My husband has rather suddenly become seriously deaf, adding another layer of stress to lives (his and mine) which already had plenty. He’ll have his ears syringed on Monday.
But knitting went well. I knit a whole 17-round border from the Museum Sweater into my swatch-scarf, and I like the result a lot. It’s rather subdued, but I am adding what I am sure would be called a pop of colour in the peerie pattern. Just as the original does, although a different colour. I’ve charted another lozenge (chosen at random), again with difficulty. I mean to press on and knit it over the weekend, offset and with the order of the colours reversed, as in the original.
And then I’ll show it to you.
The lozenges are all exactly the same shape, so the “X” part of the design is identical every time. It is just the internal pattern in the lozenges that changes. I found knitting much easier than charting, as I thought it might be. Hazel Tindall said that charting is a good way to get to know a pattern before you start – that could be why the knitting seemed easier when I got to it.
Another thing she said, which I don’t think I’ve mentioned, is that she carries floats across five stitches (or, of course, fewer) and only thinks of weaving-in for six or more. I always used to weave even, I think, for three. But it is not much use paying for a class with Hazel Tindall if you are not going to pay attention to what she says, so I am now letting the floats float. I am pleased and rather surprised to find that my hands remember the slightly complicated moves for weaving in the right-hand yarn when there is a run of too many consecutive stitches from the left hand. The other way around, of course, is easy peasy.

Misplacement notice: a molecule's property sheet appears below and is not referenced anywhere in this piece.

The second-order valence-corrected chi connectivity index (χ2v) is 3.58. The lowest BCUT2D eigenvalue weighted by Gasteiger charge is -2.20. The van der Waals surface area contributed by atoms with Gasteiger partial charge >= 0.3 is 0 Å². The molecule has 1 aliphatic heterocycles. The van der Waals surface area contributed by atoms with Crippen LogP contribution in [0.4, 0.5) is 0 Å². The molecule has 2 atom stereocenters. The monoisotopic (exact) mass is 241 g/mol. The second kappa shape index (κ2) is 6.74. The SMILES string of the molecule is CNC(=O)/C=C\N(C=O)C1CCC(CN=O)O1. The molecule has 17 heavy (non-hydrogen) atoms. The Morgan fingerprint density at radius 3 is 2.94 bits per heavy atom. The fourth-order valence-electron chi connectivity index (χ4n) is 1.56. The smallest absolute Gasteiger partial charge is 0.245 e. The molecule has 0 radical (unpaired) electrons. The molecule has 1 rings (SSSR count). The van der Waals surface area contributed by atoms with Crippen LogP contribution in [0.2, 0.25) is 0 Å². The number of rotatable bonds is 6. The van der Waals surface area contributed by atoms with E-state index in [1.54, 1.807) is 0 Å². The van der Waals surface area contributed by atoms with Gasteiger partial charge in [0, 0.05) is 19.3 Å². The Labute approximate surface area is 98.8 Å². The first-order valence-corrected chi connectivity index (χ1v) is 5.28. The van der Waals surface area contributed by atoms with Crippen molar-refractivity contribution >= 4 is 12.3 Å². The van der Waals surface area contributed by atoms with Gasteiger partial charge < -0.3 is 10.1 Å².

Mary Lou, Ravelry presented me with “Guy’s Vest” under “Friends’ Activity” without my having to make any effort. It’s beautiful. And I see you’ve edged neck and sleeve openings with a peerie pattern. Is that hard? I wonder if I’ve got WG 54.
But I keep having to make a certain amount of effort to get to the other Raveller, besides Maureen, who has knit the Museum Sweater (to look at his pictures again). He’s a man, and his user-name is an utterly unmemorable combination of letters and numbers. I go to Maureen’s project page, always a pleasure, find the Museum Sweater, go to its page, click on “In 2 projects”.
I didn’t know, in my previous Fair Isle Phase several decades ago, all this business about a dominant colour when you are carrying a yarn in each hand. I always used to look at the pattern before I started each round, and use my right hand for whichever colour, pattern or background, had the most work to do. Now I’m doing it the proper way, and it does help a bit to keep confusion at bay to know that the pattern colour is always in the left hand.
Southern Gal (comment Wednesday), your explanation of how to get things into Evernote seemed perfectly comprehensible even without a desk for you to write it at. Thank you. It really is enormously useful, and I must use it more.